Georg Friedrich Handel – Messiah
with Christine Schäfer, soprano; Anna Larsson, alto; Michael Schade, tenor; Gerald Finley, bass
Herbert Tachezi, organ and cello; Stefan Gottfried, harpsichord
Arnold Schoenberg Chor
Artistic Direction: Erwin Ortner
Concentus Musicus Wien
Nikolaus Harnoncourt, conductor
Deutsche Harmonia Mundi, 2005
In this inconsistent and confused world, it is possible that a person has never heard of the most famous oratorio composed by Georg Friedrich Handel, the Messiah, but probably everybody is acquainted with the universally known chorus Hallelujah, a piece that aroused enthusiasm even in Handel himself who, after he finished to write it, thought that «I did see all Heaven before me, and the great God Himself seated on His throne, with his Company of Angels», an experience similar to that lived by Dante in the last canto of the Paradiso.
Handel wrote the Messiah on a libretto by Charles Jennens in just four weeks, from 22nd August to 14th September 1741. The first performance took place in Dublin on 13th April 1742 and the second followed shortly after, on 3rd June, for the benefit of the local charities. The reception at the London premiere (on 23rd March 1743) was mixed and the Universal Spectator was rather sceptical about the oratorio, not for its music, but for the singing of Scripture in the theatre, but from 1749 onwards Messiah was regularly performed and highly appreciated.
The present, live recorded Messiah is not the first for Nikolaus Harnoncourt as thirty years before it the Teldec label released another one, featuring Elizabeth Gale, Marjana Lipovsek, Werner Hollweg, and Roderick Kennedy as soloists, the Stockholm Kammerkören and the Concentus Musicus Wien. The “new” Messiah was recorded at the Musikverein in Vienna in December 2004 with Christine Schäfer, Anna Larsson, Michael Schade and Gerald Finley as soloists, the Arnold Schoenberg Chor and the same Concentus Musicus Wien and it is as remarkable as the first.
To begin, Harnoncourt is superlative, as usual. The booklet offers a reproduction of the maestro’s schematic division of the oratorio and few notes in which he points out some passages in which Handel’s autograph score differs from the tradition, but no further explication has been made in the following essay (valuable, of course, but centred on a different subject) and the reader who is going to become listener knows just little more than before about Harnoncourt’s ideas.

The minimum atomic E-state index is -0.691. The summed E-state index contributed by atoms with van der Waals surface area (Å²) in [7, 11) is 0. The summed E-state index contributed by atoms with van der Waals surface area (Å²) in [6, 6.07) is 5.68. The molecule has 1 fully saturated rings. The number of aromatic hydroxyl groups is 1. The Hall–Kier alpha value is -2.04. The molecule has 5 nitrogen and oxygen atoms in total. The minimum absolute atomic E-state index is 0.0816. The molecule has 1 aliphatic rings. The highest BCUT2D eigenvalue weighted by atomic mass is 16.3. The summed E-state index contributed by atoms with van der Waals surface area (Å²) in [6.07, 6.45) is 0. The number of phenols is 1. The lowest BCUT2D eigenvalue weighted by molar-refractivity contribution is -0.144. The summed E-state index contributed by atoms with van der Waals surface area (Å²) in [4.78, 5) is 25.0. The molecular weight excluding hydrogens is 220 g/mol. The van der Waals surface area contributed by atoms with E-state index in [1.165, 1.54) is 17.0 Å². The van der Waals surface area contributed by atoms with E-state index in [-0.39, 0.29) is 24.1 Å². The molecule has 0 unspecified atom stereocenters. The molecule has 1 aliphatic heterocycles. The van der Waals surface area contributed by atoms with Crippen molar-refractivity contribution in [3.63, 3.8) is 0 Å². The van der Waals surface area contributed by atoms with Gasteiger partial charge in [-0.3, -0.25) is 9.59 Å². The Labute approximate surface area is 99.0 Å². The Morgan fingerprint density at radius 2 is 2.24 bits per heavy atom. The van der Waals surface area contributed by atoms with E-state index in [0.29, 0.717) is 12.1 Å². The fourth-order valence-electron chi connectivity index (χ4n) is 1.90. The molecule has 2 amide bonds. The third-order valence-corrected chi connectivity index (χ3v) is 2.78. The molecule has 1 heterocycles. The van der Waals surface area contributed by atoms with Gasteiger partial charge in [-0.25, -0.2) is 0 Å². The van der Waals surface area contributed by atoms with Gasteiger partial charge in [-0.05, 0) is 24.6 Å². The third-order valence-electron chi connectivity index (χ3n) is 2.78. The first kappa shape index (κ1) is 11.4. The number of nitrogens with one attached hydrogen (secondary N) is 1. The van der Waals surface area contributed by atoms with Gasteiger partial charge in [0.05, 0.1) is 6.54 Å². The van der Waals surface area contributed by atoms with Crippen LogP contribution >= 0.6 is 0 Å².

Luckily, the conductor’s performance explains his intentions with the same clarity of a good essay, but, thanks to the power of music, in a more pleasing way. If I had to summarize this Messiah with one word, that word would be joy. It does not matter which part of the Messiah you are listening to, it does not matter if it is one of the arias or choruses from the part that, in the aforementioned Harnoncourt’s notes, goes under the title “Announcement and Plan for Redemption by the Messiah”, or if it is the most perfect expression of bliss and faith, the Hallelujah, because the same assurance of salvation is implicit and yet omnipresent in the conductor’s mind and faithfully transposed in music. From this viewpoint, there is little surprise that Harnoncourt’s Messiah is a hymn of joy, because for a believer this is the only possible consequence. The wise, extensive use of the orchestral palette allows Harnoncourt to reach his goal with great suggestion and the colours are appropriately bright.
Anyway, the most perfect expression of the confident, joyful feeling seems to be more freely expressed in the choruses, performed with celestial and well trained voices by the Arnold Schoenberg Chor, while other feelings are added to the dominant one in the arias. There, the four excellent soloists add their strong and different personalities: soprano Christine Schäfer makes perfect use of her velvety and suave voice, Anna Larsson is a dark, rich alto remarkable for smoothness and elegance, tenor Michael Schade is a little impulsive at the beginning, but always expressive, and finally bass Gerald Finley has an authoritative and vigorous voice.
There is no doubt that Harnoncourt offers here a fresh rendition of Handel’s Messiah and gives to this frequently performed – and therefore subject to deterioration – work a new and original character.